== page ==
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NC ag tech pioneer launching eco-friendly 'plant vaccine' into Brazil soybean market

A North Carolina ag tech company is landing some major success in using a new kind of eco-friendly, portable weaponry in the global war on pests. 

Plant Health Care (PHC), a publicly traded company headquartered in Holly Springs, has received Brazilian approval to deploy its biological TEIKKO (pronounced TAKE-oh) soybean “nematicide” into that huge South American market.

The company is negotiating with distributors to make the product available to Brazilian farmers in time for the 2024-25 soybean growing season. The 2023-24 soybean harvested area in Brazil is forecast to be 45 million hectares (about 111 million acres), spotlighting a significant market opportunity for PHC.PHC logo

Kynetec, a major British purveyor of global ag and animal health market data, says Brazilian growers spent $215 million on soybean nematode control in the 2022/23 season, reflecting an annualized growth rate of 55% over six years. 

A safe, multi-faceted product based on a landmark discovery

TEIKKO is a novel product from PHC’s PREtec (Plant Response Elicitor Technology) peptide platform. PHC developed TEIKKO from a discovery by Zhongmin Wei, Ph.D., now PHC’s chief science officer.

When he was a postdoctoral fellow at Cornell University, Wei was studying interactions between plants and pathogens such as bacteria and fungi.  He discovered proteins secreted by these pathogens that “wake up” an immune response when they touch the plant. He dubbed them “plant elicitors” for their triggering of immune responses from host plants. 

PHC plants
PHC photo of soybean (untreated on left, TEIKKO treated on right)
in a field with severe nematode pressure under drought conditions.

Based on several of those “elicitor” proteins, Wei made a recombinant protein that PHC now sells as Harpin αβ (Harpin alpha beta). Growers in more than 20 countries have been using Harpin αβ on a wide range of crops for years, including sugar cane, soybean, corn, coffee, tobacco, wheat, citrus, potato, vegetables and various fruits.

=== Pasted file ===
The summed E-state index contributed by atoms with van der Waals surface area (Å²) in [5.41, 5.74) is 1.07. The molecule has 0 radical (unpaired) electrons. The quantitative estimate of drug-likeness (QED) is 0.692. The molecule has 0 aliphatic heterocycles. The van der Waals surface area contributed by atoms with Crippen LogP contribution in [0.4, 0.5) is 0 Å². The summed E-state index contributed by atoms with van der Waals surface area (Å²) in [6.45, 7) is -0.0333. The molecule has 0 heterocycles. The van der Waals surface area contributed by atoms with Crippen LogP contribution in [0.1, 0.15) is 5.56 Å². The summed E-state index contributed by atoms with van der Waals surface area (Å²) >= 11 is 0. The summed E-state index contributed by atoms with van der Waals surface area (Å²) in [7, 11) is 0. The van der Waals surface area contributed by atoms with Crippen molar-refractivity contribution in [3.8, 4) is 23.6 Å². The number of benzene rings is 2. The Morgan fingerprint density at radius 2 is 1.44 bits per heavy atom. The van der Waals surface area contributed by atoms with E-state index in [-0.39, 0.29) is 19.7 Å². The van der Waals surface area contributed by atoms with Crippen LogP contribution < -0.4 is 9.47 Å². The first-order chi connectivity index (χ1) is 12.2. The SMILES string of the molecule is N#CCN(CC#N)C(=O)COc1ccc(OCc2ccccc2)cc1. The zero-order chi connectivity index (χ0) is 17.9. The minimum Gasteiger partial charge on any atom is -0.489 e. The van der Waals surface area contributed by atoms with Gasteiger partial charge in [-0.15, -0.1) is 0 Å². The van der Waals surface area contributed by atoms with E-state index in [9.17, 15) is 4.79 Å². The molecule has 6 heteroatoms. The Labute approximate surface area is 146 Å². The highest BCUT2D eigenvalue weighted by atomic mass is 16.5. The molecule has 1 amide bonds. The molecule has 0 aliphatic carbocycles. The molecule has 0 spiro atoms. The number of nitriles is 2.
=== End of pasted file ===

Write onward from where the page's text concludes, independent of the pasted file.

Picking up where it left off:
Wei’s breakthrough plant elicitor discovery was featured on the cover of the journal Science on July 3, 1992. It subsequently received the U.S. Environmental Protection Agency’s 2001 national Green Chemistry Challenge Award. This annual award recognizes technologies that incorporate green design, manufacture, and use.

PHC says its PREtec platform is Wei’s extension of his original work, using harpin-derived peptides – like proteins, but containing smaller chains of amino acids. These peptides are classified by the EPA as zero-residue with low toxicity. PHC emphasizes that it’s also extremely important that the peptides are cost-effective.

Brazilian regulators have approved TEIKKO as a seed treatment to control root-lesion nematodes (Pratylenchus brachyurus) in soybeans. But PHC plans to add more crops and nematode species to the product label.

The worm turns: Peptide tech offers no-kill bug busting

TEIKKO can complement or replace conventional agrochemicals to control harmful nematodes. It can also be sprayed on plants, though some locales might require separate approvals for different application techniques.

Though it’s called a nematicide, TEIKKO doesn’t kill nematodes – or harm anything. Instead, it boosts natural defense mechanisms in plants, in much the same way vaccines boost the immune systems of humans and other mammals. “Think of it as a vaccine for plants,” said Mark Turner, PHC’s vice president of business and corporate development, in an interview.

Patrick Doyle, Ph.D., the company’s vice president of product development and regulatory affairs, explained that PHC68949 makes the treated plants become unattractive to nematodes -- microscopic roundworms that chew into plants and lay eggs in the resulting holes, which then turn into cysts.